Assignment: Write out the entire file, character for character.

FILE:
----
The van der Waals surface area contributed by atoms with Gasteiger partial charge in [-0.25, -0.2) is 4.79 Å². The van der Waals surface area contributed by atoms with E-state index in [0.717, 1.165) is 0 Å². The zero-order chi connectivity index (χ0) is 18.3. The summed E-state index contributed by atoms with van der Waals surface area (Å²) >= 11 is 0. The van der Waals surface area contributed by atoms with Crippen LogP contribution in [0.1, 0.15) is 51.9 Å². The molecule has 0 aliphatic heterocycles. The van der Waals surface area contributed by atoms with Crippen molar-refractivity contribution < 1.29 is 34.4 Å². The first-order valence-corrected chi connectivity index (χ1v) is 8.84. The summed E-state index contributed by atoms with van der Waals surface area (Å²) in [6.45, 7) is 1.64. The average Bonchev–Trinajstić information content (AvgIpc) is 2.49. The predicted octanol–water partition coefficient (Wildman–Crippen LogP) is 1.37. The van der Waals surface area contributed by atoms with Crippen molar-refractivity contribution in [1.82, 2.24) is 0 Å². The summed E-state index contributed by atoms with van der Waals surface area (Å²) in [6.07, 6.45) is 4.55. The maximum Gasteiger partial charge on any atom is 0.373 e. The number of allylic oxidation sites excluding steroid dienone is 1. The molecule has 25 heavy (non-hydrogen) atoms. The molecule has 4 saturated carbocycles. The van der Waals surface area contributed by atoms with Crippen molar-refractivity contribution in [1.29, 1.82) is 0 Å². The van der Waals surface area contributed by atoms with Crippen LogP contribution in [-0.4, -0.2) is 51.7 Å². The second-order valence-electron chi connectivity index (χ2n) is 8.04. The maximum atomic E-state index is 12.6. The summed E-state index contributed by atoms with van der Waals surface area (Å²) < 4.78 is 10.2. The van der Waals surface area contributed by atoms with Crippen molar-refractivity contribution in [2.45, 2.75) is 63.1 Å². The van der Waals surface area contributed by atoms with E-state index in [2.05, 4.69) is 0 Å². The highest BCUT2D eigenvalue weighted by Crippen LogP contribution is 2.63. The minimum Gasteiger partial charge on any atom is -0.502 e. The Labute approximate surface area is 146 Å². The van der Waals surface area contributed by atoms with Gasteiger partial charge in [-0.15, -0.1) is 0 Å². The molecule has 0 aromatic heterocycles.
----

The van der Waals surface area contributed by atoms with Gasteiger partial charge in [-0.25, -0.2) is 4.79 Å². The van der Waals surface area contributed by atoms with E-state index in [0.717, 1.165) is 0 Å². The zero-order chi connectivity index (χ0) is 18.3. The summed E-state index contributed by atoms with van der Waals surface area (Å²) >= 11 is 0. The van der Waals surface area contributed by atoms with Crippen LogP contribution in [0.1, 0.15) is 51.9 Å². The molecule has 0 aliphatic heterocycles. The van der Waals surface area contributed by atoms with Crippen molar-refractivity contribution < 1.29 is 34.4 Å². The first-order valence-corrected chi connectivity index (χ1v) is 8.84. The summed E-state index contributed by atoms with van der Waals surface area (Å²) in [6.45, 7) is 1.64. The average Bonchev–Trinajstić information content (AvgIpc) is 2.49. The predicted octanol–water partition coefficient (Wildman–Crippen LogP) is 1.37. The van der Waals surface area contributed by atoms with Crippen molar-refractivity contribution in [1.82, 2.24) is 0 Å². The summed E-state index contributed by atoms with van der Waals surface area (Å²) in [6.07, 6.45) is 4.55. The maximum Gasteiger partial charge on any atom is 0.373 e. The number of allylic oxidation sites excluding steroid dienone is 1. The molecule has 25 heavy (non-hydrogen) atoms. The molecule has 4 saturated carbocycles. The van der Waals surface area contributed by atoms with Crippen molar-refractivity contribution in [1.29, 1.82) is 0 Å². The van der Waals surface area contributed by atoms with Crippen LogP contribution in [-0.4, -0.2) is 51.7 Å². The second-order valence-electron chi connectivity index (χ2n) is 8.04. The maximum atomic E-state index is 12.6. The summed E-state index contributed by atoms with van der Waals surface area (Å²) < 4.78 is 10.2. The van der Waals surface area contributed by atoms with Crippen molar-refractivity contribution in [2.45, 2.75) is 63.1 Å². The van der Waals surface area contributed by atoms with E-state index in [2.05, 4.69) is 0 Å². The highest BCUT2D eigenvalue weighted by Crippen LogP contribution is 2.63. The minimum Gasteiger partial charge on any atom is -0.502 e. The Labute approximate surface area is 146 Å². The van der Waals surface area contributed by atoms with Gasteiger partial charge in [-0.15, -0.1) is 0 Å². The molecule has 0 aromatic heterocycles.